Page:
Labour’s BAME manifesto: a step in the right direction that shows how much further we need to go


Labour are unveiling their policies for Black, Asian and Minority Ethnic (BAME) people in Leicester today. This event, spearheaded by Sadiq Khan, will be overshadowed by the excitement over the Tory manifesto, as commentators pick which policy will disadvantage the poorest the most. However, this document is worth your attention because it goes some way to address racial inequality while also showing how much further we need to go.


There aren’t any new announcements in this document but one of the most clearly detailed policies is Labour’s promise that 3,200 BAME young people will benefit from their Jobs Guarantee Scheme (exactly what percentage of the scheme’s recipients this will amount to remains to be seen). This is in response to back of stats released earlier in the year, which showed that since 2010 there’s been a 49% rise in unemployment among young people of colour. In much the same vein, Labour are pointing out that their commitment to raising the National Minimum Wage to at least £8 by 2019 (though they could go further on this one) and their decision to “clamp down” on zero hours contracts will also benefit BAME people, who are more likely to be in low paid, insecure work. 

The other string on the party’s bow comes in the form of a cross-government race equality strategy to “drive progress across every area of government”. Paired with the party’s pledge to make sure that public services are more representative (through  quotas for senior civil servants and legal requirements over police recruitment), this is a step in the right direction to undo the racism entrenched in British society.

The manifesto, then, highlights and tries to address the fact that while there is no shortage of BAME people among the poor and disadvantaged, the same can’t be said of the higher echelons of society. The truth in this statement is clear when you look at the statistics: last year only three black people were accepted to train as history teachers, as few as 0.4% of university professors are black, in 2011 there were only 5.1% of judges were people of colour and only 4.1% of MPs in the last parliament were from minority ethnic backgrounds (the Labour party itself isn’t representative and has come under criticism recently for not fielding enough minority ethnic candidates in winnable seats). 

The point that this manifesto doesn’t touch upon is that the state of play is even worse for women of colour. Think for a moment why there isn’t a woman launching this manifesto alongside Khan (who’ll also be joined by Ed Miliband) – part of the answer, as the women’s campaign launch reminded us, is there’s not a single woman of colour in Ed Miliband’s cabinet. The same problem exists in so many professions; step into any media gathering as a woman of colour and you’ll instantly feel out of place. Unfortunately, there’s a vacuum in the manifesto when it comes to the double discrimination women of colour face in society.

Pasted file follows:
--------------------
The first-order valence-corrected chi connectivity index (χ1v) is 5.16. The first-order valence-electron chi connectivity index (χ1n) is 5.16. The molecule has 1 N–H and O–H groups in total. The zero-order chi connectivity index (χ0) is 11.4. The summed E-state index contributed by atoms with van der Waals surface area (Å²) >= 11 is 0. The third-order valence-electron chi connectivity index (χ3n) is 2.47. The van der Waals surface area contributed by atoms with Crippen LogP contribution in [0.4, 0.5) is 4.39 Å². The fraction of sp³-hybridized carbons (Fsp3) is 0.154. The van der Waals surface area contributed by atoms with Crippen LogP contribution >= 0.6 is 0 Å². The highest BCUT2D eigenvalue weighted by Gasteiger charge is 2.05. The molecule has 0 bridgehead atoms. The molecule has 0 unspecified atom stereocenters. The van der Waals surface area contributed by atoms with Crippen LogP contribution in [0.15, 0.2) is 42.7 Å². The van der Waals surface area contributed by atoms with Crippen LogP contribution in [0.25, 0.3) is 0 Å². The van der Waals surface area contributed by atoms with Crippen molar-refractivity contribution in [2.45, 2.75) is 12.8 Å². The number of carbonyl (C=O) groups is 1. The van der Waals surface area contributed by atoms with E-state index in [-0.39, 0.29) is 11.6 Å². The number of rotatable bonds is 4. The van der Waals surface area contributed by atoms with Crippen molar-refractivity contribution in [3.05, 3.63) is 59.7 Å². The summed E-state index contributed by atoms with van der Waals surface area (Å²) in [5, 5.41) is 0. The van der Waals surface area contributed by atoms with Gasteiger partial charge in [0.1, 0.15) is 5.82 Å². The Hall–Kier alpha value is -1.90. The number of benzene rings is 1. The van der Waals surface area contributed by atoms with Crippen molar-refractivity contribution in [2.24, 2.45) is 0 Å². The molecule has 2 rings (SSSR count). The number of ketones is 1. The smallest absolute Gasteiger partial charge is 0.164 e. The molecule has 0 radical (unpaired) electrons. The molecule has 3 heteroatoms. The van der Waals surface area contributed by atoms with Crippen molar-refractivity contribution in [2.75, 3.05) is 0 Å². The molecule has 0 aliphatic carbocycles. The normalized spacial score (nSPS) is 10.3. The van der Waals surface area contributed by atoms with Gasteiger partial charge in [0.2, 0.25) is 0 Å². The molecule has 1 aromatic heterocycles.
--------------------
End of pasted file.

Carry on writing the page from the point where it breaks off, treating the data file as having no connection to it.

However, this isn’t the only omission in this manifesto. Labour are yet to fully realise that quotas and jobs can’t be the only tools used to chip away at our extremely unequal society. In a world where success is all too often seen as white, we also need a change in mindset.

This is, undeniably, difficult to achieve but it should all begin at school. There are few BAME role models on the curriculum. Under Michael Gove and Boris Johnson in the capital (who cut funding for Black History Month from £132,000 to £10,000) this country’s past has been distorted as black history has been subtly eroded from the curriculum –  the Macpherson report advised the contrary. Labour should reverse these coalition policies, and scrap the idea of ‘tolerance’. This word, too often found in discussions about racism and that also takes centre stage when it comes to teaching ‘British values’, suggests someone should be put up with, in spite of their difference. The result is that it subtly reinforces racist ideas of the ‘other’ and forms a society in which people of colour are discriminated against on a regular basis.

Despite this, Labour have some substantial policies and it’s laudable that the party have again chosen to have a manifesto for people of colour. These successes are arguably down to the work of senior politicians like Khan but also long-time race equality campaigners, who have lobbied political parties for decades. Their achievements should not be diminished, yet neither should we stop there – more needs to be done to value people of colour, in a world where success and worth is so often seen as having a white face.

Update: Shabana Mahmood and Seema Malhotra will be speaking at the launch of the manifesto.

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